Wednesday, March 05, 2014

Exclusive Tolerance, Pt 2

I think it is necessary to address a current and powerful idea about belief that seems to be in the air we breathe.  This idea has two complimentary components: 1. The only really acceptable belief is that if you do good things you are OK, and, 2. Anyone who believes a person needs to hold to a particular set of beliefs to be OK is hateful.  By “OK” I mean morally or religiously OK, as in either “saved” in its religious connotation, or “morally good” in a general cultural connotation.  

The second face of this idea is especially destructive.  It is the conflation of disagreement and hate.  It no longer can tell the difference between two people having a difference of opinion and the emotion of malice of one toward the other.  Once we unpack this problem, we see it also creates an ad hoc barrier between a person and knowledge.  If knowledge is, roughly speaking, a justified grasp of reality, and people reduce their differences to expressions of an emotion they have ruled out the deeper possibility of reaching an accurate grasp of an idea.  They have necessarily ruled out the truth of the matter helping to settle the disagreement.

As an interesting note to the current sociological expression of this idea, the hate is only perceived in one direction.  Imagine a teacher and student disagreeing over the answer to, "5+7."  Applying the current form of this idea about belief, the student is able to dismiss the possibility of him being wrong about the sum, and chalk the whole thing up to his teacher's hatred of him.  But, in a destructive twist of irony, the teacher (who is right) is not able to apply the same emotional standard to the student - she is not allowed to say the student simply hates her.  This is not only a hypocritical standard of judgment, it is deeply destructive in that is shields a person from what really matters - the truth of the matter.

We normally don't get angry with each other over the sum, "5+7."  We do get angry with each other over moral and spiritual matters.  So, in order to address this conflation of emotion and disagreement, I want to use the math example as a guide to talking about deeper things.  We think (generally speaking), the student would be wrong to conclude their answer of "13" is their emotional right, and that the teacher is simply expressing hate when she tells him he is wrong.  And we think this we because we still have (though it is arguably corroding) a sense that math and science are both knowable truths by everyone no matter their culture or background.  In other words, math and science are objectively knowable and applicable to all people.  The difference, then, between how we handle mathematical sums and moral judgments is in our belief about their truth value.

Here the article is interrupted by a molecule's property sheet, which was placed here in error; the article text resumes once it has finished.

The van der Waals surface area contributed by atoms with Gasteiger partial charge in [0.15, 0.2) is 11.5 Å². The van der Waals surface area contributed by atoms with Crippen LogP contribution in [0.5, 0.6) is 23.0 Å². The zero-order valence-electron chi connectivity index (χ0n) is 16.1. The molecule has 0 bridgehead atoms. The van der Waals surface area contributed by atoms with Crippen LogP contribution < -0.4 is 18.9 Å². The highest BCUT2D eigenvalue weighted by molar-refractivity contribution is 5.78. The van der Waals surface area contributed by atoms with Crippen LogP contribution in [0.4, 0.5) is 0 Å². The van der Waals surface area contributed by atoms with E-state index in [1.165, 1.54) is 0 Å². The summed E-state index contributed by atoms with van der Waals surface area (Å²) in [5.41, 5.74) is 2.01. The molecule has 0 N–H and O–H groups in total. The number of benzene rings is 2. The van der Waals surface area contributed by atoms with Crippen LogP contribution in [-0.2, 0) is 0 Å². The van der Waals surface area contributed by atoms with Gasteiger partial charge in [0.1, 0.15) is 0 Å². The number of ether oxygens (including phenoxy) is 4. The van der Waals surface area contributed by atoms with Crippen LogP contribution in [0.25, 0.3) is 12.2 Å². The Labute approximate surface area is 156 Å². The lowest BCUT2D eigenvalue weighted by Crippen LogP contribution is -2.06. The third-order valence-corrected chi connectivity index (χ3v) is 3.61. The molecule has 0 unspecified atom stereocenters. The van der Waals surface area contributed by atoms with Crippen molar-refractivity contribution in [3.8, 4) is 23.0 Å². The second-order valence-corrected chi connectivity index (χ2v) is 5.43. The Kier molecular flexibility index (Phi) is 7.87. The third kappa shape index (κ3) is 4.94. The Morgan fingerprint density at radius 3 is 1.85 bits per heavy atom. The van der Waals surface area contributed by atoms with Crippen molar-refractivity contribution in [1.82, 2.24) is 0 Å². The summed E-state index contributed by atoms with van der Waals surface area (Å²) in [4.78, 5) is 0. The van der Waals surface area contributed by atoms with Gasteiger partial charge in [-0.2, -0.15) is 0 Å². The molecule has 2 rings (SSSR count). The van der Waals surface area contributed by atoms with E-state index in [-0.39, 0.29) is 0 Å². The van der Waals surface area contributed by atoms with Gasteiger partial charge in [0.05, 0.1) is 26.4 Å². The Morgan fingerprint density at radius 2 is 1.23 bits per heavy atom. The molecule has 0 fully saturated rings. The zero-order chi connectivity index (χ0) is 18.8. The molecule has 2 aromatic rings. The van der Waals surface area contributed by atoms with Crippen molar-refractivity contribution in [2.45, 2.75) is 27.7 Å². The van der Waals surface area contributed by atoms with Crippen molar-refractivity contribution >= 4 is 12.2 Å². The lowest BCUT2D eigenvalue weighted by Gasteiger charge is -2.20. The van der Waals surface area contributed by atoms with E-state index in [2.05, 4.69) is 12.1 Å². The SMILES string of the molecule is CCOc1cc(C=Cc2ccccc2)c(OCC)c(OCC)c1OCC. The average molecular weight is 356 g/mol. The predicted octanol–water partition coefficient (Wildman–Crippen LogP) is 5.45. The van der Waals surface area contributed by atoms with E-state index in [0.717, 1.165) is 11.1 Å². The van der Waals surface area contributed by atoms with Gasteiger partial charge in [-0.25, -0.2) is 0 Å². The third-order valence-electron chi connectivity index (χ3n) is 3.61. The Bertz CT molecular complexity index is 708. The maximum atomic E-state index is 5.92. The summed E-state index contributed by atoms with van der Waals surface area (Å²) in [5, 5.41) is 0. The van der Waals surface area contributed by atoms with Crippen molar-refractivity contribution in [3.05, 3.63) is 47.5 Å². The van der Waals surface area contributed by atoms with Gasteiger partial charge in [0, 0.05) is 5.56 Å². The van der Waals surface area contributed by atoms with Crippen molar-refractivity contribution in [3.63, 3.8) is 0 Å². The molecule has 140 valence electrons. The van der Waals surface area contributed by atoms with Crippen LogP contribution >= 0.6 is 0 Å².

If mathematical truths are "out there," then we can all talk about them knowing that we are not casting personal aspersions toward each other when we disagree.  "Only emotionally unstable terrorists believe 5+7=13!"  We know, on some level, the truth of the matter is not up to us but is up to the universe - we know reality constitutes truth.  We have, however, accepted the claim that moral and religious truths are not "out there," but rather are within us - we are the makers of our own moral and religious truths.  Thus, when we disagree we are not appealing to an objective third thing, we are disagreeing on a personal level.

If this is true, one solution is to recapture the better sense of what makes moral and religious claims true or false - reality itself.  If we do this, then at least on one important level we have removed the truth-maker of religious claims from personal preference and put it back where it belongs.  Either God exists or he doesn't.  Either God was in Christ reconciling the world to himself or he wasn't.  These are claims on reality not on what sooths my psychological make-up.

Now none of this addresses an individual's emotions when they discuss differences of belief.  After all, the things we believe about religion and morality are usually very deep and important things to us and it can be easy to be emotionally invested in them.  But it disconnects the truth of the matter from how you or I feel about it!  Putting claims like, "God exists" back in the realm of public knowledge gives us really good reasons to reject the current cultural trend of projecting distasteful emotions upon people with whom we disagree.

I encourage you to reject this poison and refuse to engage in this kind of immature dialogue.  Talk about the truth with wisdom and love instead, trying to draw nearer to the truth yourself and help others along the journey.

Part 1

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